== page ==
Dead as soon as he hit the water, most reports suggested.

Confusion became the overwhelming emotion after this, even from those taking charge. The police remained away from the man, and informed the other emergency services that they should do the same. Over the course of the hour, there was a lot of discussion while the man remained sat on the edge, seemingly moving from being on the verge of killing himself, to just waiting for something.

Nobody would really know what, not even after.

The crowd dispersed a little, but a core group remained with me, watching intently to see what would happen next. Eventually, we watched as another gentleman ran toward the police, and frantically started speaking to them. Rumours mutated that he was a friend of the man, who by now was being reported on by a number of local media outlets.

Fame seemed to come from a number of curious directions.

Eventually, the friend was allowed to enter the secured area of Denton Bridge, and started making his way to the man. We watched again as he spoke in slow, inaudible words, and tried his best to reason with the man, gesturing as emotionally as one could. Then, as he got close enough to hear the man himself, the same thing happened again.

After a quick bout of impassioned pleading from the friend, the man spoke to him, not changing his stoic look of the water. He spoke as calmly and as long as he had spoken to the police officer, and didn’t even acknowledge his friend as he climbed next to him and grimly fell below.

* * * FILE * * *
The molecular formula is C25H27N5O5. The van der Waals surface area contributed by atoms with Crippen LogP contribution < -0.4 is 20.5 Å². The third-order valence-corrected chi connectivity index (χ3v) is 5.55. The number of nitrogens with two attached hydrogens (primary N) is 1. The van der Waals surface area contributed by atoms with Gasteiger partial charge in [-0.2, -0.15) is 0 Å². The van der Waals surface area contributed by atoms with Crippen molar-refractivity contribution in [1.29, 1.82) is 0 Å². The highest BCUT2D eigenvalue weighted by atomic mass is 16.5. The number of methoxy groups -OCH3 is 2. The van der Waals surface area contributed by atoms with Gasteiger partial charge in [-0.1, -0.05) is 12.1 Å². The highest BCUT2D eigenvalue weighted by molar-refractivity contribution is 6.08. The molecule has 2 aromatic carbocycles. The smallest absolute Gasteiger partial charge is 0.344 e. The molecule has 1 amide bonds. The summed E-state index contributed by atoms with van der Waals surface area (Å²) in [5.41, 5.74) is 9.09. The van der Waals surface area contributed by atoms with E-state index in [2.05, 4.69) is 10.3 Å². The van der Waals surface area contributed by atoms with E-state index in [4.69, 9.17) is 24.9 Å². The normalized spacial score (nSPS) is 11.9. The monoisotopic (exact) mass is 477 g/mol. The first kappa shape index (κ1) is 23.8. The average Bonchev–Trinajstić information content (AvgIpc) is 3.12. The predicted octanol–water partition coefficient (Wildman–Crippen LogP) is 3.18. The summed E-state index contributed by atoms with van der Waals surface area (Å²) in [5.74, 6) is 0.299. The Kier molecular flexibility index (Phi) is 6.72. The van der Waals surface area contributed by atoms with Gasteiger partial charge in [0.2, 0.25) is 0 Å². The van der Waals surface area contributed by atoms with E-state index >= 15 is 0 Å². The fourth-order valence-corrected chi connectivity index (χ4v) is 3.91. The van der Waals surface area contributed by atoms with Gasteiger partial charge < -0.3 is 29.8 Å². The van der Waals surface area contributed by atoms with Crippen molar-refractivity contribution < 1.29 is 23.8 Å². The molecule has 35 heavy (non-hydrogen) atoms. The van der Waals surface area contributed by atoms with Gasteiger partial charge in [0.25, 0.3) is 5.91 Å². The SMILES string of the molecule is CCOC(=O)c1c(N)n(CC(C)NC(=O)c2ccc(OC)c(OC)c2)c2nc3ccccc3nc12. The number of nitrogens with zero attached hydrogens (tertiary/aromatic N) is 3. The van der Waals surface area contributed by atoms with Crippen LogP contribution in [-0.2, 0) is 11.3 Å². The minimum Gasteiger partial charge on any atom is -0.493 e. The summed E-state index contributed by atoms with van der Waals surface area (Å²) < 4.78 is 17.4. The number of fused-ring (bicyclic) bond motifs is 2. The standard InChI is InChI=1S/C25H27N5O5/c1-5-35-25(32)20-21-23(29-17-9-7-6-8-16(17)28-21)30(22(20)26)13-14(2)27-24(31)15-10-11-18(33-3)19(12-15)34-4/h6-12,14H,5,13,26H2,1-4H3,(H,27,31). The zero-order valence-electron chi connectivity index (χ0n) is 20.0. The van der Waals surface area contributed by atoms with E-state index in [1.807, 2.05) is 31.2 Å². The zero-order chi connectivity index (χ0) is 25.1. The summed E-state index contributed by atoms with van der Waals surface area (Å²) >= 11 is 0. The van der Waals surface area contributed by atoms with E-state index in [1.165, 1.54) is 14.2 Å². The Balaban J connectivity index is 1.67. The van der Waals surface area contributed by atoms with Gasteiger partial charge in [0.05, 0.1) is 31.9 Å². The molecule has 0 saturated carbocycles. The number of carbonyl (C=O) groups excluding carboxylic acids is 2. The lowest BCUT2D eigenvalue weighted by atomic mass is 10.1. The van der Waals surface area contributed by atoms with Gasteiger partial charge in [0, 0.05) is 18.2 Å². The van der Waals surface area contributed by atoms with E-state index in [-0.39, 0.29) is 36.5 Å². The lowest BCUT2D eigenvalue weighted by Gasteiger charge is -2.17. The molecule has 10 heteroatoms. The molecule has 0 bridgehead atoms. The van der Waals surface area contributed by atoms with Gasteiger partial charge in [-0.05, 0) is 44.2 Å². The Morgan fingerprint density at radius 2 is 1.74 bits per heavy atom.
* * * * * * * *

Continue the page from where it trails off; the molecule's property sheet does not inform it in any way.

His drowning, and death, was also quite sudden.

By now it was established that no one should go near the man. Any early sympathies from the crowd were replaced by an overriding feeling of fear and disgust at him. Some no longer labelled him ‘selfish’, but a ‘terrorist’, implanting dire thoughts into those that approached him. They claimed his visual act of wanting to jump himself was just a trap, a lure, to get those to die before him. It turned into a game of Chinese Whispers that was hard to get focus on, instead just leaving you to grab the morsels that occasionally came through the verbal static.

As much as the emergency services no longer wanted to approach the man, there was still a desire to speak to him. To make sure he was OK, and that he would leave his mount at the edge of Denton Bridge. The crowd – now back to a larger grouping – listened as officers spoke over megaphone to try and reason with him, to try and get him to back down. The man didn’t respond, didn’t even turn to them, just continued to look down in the water, and wait.

For what, nobody really knew.

There was a quick plan to give the man a mobile phone, to communicate with him rather than just bark commands for him to stand down, but no one was brave enough to get that close. Even throwing the phone to him wouldn’t guarantee that he would take it, so in the end it was decided that an officer would give him the phone, whatever the risk, and try not to listen to anything he would say.

It was darkly ridiculous in a way, looking back.

Anyway, another safeguard was put in place with the authorities sea patrol – or whatever they are called, I can’t remember – being stationed below to catch anyone who took the dive. Again, it was surreal and had a hint of black humour about it, which of course meant we all waited and watched to see what would happen.

In a scene that was becoming gradually more familiar, the officer reached the man, placed the phone by his side, and then went to leave. Unfortunately for her, by the time she had gotten close enough to do her duty, the man had said enough for her to follow the same routine as the two before. Except, of course, this time there was someone waiting below to catch her.